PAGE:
# Friction of polymers

When either or both of the surfaces are polymers, Equation 3.1
no longer applies. Polymers deform viscoelastically: the deformation
depends not only on the normal load N but also on the geometry and time
contact is proportional to where . For a
truly elastic solid (for example rubber), [Lincoln,
1952].

From Figure 3.2 for
(typical for a hard sphere on a Plexiglas surface),
a 16-fold increase in
load from 1 to 16 pounds produces an 8-fold increase in frictional
force, hence the
coefficient of friction is halved. This is a general feature of polymers;
the effective coefficient of friction reduces at higher loads.

• Figure 3.2: Friction of a hard sphere
sliding over a clean flat surface of Plexiglas. As the
contact force is increased the ratio of frictional force to
contact force is reduced, this is a general feature of
polymeric materials. [Bowden and Tabor, 1974]

Howell and Mazur [1953] performed some of the first experiments to study
the effect that the elastic behaviour of the asperity-to-asperity contact
has on the nature of sliding for polymeric materials.
The stress-strain curves of three
hypothetical materials are shown in Figure 3.3.
The dashed lines represent the stress range in the contacting asperities.
The asperities of material (a)
deform plastically, so Amontons' law applies. The asperity-to-asperity

contact in material (b) is
elastic; so the true asperity-on-asperity contact area
will be of the form where C
involves the modulus and dimensions of the asperities, hence
(where S is the shear breaking strength).
Increasing the normal stress would cause plastic
deformations as for material (a).

• Figure 3.3: Stress-strain curves for various hypothetical asperity models
(Howell, 1953). The dashed lines represent the stress range in
the contacting asperities. The models are:
(a) plastic deformation of asperities, so Amontons' law applies,
(b) elastic deformation of asperities, so ,
(c) elastic and plastic deformation of asperities, so .

For material (c) the deformation of the asperity contact starts with
a linear elastic region followed by a gradual
yield; the true asperity-on-asperity contact area is thus
likely to lie between the bounds of
materials
(a) (plastic ) and (b) (elastic ). Therefore a possible equation for the friction could be the
empirical one, , where . Most
synthetic polymers used in ropes correspond most closely to material (c)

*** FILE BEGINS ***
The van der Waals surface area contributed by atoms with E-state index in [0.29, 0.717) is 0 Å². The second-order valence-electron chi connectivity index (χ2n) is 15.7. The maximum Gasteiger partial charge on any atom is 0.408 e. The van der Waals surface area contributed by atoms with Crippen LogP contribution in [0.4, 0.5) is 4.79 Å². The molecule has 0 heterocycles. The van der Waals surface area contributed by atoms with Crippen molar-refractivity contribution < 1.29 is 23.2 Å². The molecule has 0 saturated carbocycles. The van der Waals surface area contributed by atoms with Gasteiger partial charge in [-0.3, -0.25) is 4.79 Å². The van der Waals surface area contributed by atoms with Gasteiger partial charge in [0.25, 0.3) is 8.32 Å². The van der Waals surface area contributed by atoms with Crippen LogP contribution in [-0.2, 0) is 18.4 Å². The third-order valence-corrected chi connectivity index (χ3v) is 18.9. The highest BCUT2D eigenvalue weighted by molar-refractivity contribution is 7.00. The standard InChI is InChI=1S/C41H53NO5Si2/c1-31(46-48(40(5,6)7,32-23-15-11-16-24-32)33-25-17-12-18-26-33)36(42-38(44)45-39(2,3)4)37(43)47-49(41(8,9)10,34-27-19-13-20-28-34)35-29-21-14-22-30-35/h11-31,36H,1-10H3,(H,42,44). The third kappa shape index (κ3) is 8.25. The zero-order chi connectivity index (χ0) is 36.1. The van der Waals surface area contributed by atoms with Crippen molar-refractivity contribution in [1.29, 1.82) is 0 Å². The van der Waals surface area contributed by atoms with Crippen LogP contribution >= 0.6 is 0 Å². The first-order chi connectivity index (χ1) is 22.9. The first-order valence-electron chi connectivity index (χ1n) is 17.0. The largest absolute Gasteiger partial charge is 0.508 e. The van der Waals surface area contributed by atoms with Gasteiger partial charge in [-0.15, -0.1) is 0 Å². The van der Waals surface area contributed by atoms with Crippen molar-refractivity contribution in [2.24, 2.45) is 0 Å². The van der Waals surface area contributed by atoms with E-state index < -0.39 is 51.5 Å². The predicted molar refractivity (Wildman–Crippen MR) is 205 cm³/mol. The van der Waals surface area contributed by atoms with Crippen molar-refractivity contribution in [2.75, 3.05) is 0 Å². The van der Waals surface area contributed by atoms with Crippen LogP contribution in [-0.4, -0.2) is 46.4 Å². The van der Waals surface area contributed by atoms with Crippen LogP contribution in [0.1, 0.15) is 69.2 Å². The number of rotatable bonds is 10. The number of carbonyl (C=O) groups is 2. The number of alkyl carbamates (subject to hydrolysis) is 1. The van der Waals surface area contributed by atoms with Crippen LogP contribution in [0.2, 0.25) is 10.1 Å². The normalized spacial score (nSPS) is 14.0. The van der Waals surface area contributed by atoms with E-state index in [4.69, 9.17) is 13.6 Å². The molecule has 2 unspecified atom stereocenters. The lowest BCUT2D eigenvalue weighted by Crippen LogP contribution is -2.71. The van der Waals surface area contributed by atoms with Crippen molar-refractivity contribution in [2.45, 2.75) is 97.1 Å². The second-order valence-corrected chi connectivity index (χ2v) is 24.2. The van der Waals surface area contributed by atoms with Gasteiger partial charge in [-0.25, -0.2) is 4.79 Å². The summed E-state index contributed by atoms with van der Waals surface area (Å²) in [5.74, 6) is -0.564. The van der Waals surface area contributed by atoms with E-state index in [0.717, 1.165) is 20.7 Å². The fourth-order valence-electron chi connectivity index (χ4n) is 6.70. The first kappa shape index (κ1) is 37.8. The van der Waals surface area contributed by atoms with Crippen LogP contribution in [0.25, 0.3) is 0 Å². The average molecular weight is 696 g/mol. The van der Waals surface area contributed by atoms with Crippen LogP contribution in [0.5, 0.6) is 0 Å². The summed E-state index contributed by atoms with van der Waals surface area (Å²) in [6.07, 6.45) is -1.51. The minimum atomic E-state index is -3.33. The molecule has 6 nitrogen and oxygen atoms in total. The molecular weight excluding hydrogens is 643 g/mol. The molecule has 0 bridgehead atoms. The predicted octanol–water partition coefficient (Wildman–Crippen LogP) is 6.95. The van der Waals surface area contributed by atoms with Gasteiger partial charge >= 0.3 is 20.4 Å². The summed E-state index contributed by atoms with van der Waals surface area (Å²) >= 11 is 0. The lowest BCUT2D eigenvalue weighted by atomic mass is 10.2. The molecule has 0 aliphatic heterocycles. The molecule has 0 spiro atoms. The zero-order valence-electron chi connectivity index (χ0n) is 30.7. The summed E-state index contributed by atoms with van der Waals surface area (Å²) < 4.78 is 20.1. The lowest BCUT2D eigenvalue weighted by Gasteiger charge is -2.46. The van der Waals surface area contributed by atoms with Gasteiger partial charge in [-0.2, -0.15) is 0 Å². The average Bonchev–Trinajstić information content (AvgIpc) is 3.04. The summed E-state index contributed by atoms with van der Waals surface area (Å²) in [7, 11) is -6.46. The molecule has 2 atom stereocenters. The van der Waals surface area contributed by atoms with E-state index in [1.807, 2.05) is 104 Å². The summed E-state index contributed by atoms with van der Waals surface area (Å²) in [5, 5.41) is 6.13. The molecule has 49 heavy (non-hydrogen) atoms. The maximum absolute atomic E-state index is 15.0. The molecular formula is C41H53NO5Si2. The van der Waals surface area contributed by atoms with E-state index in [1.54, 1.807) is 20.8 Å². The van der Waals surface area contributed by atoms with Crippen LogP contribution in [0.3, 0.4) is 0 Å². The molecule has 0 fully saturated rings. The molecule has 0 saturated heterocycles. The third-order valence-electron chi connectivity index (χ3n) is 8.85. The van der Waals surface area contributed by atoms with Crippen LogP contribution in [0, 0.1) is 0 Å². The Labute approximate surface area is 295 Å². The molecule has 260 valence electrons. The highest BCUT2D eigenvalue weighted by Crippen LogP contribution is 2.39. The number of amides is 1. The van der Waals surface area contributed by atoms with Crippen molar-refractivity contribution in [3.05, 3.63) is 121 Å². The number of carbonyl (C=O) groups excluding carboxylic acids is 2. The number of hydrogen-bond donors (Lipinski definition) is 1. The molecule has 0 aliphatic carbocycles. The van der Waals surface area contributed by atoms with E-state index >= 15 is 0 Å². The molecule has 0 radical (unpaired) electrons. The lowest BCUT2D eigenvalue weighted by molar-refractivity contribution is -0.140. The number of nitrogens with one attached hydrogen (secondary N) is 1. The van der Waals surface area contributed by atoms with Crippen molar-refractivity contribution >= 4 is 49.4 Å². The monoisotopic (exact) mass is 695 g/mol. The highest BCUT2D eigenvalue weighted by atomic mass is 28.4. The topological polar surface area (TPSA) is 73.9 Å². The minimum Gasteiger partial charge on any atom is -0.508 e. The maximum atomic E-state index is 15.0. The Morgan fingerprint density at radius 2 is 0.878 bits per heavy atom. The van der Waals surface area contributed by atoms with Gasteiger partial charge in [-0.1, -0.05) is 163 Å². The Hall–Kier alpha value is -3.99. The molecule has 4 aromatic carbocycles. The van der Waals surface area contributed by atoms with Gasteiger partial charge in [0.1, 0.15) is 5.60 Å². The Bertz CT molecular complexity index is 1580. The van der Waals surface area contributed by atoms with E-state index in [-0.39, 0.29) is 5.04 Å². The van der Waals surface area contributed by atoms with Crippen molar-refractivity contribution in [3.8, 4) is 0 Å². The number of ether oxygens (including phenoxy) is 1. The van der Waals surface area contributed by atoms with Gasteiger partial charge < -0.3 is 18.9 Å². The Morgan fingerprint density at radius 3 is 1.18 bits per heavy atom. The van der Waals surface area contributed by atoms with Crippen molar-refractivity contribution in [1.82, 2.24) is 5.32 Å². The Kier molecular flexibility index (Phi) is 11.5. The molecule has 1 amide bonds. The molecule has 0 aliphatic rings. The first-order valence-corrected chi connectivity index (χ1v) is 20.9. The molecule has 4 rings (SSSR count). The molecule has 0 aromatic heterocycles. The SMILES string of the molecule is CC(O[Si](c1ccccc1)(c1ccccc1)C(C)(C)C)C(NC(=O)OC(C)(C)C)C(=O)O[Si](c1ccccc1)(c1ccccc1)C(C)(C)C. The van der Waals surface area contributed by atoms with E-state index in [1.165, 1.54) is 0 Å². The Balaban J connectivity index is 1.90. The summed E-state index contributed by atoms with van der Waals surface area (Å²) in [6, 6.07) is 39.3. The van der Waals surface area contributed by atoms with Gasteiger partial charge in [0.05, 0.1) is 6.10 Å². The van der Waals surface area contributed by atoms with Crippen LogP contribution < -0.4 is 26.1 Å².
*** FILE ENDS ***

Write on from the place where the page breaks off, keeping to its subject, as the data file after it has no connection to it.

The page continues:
where the actual mechanism of asperity deformation is indeterminate.

The relationship fits Howell and Mazur's test
results very well; some of their results are shown in
Table 3.2 and Figure 3.4.

 Material K cellulose acetate 0.60 0.96 viscose rayon 0.49 0.91 drawn nylon 0.92 0.80 undrawn nylon 0.85 0.90

• Figure 3.4: Frictional behaviour of nylon-on-nylon contact [Howell, 1953].
Best fits were obtained for drawn nylon with , and
for undrawn nylon with , where F is the static frictional
force and N is the normal load. It can be seen that the F-N curve
falls below a straight line; the ratio of F to N decreases with load.

Howell's equation for friction can be re-written as
, where is the equivalent
coefficient of friction''. For use in the finite element analysis
it was decided that expressing this relationship in terms of
stresses would make modelling possible. Therefore, it is proposed
here that Howell's equation can be re-expressed as; ,
where is the frictional stress, is
the contact pressure, and A and are frictional constants.

Due to the viscoelastic properties of polymers, when a polymer is in
contact with another surface for a period of time, the asperities start to
creep under the normal load. This increases the actual area of contact,
thereby increasing the frictional limit. This creep explains why
contact involving polymers
typically has a greater difference between static and dynamic
coefficients of friction, than for metal-to-metal contact.

### 3.2.2.1 Summation of friction components.

An alternative view of friction is put forward by Kragelsky et al. [1982].
They support the hypothesis that the coefficient of friction is
the sum of two terms; molecular and mechanical, i.e.;

Molecular interaction processes take place in the surface `film' and
affect the surface layers to a depth of a few hundredths of a
micron. Mechanical interaction takes place in layers with a thickness of
a few tenths of a micron. As these processes occur at different levels
they are largely uncorrelated and hence can be separated.

This equation suggests a very complex relationship between the normal
load and the coefficient of friction; both components of
include a pressure
term, as well as extra terms for the hysteresis loss during sliding, the
surface roughness, and the strength of the molecular bond, amongst
others.

The additional complexity of Kragelsky's model does not seem justified;
Howell's equation
has been shown to adequately represent experimental data.
Therefore a modified Howell's equation, , is used.

### 3.2.2.2 Effect of spin finish on friction.

Spin finish is a surface coating, added to the fibres during
manufacture, for the purpose of gluing together the fibres during
the processing of the yarn [Piller, 1973]. This prevents
them being snagged by the guides and thus being broken or drawn
out of the yarn. The finish also evens out, and so improves, the
running properties and friction coefficients, as well as removing
any electrostatic charge; these keep the draw-off conditions as
even as possible.

Yarn sizes are also used; these coat the yarn with a protective film to
reduce the abrasion damage during processing and service.

By selecting the right finish, the abrasion resistance of the yarn
can be increased [Beers and Ramirez, 1990; Crawford and McTernan,
1988; Schick, 1975, 1977].
The yarns used in the tests referred to in
this chapter are from spools used to make Parafil
ropes and so carry the finishes present in actual ropes.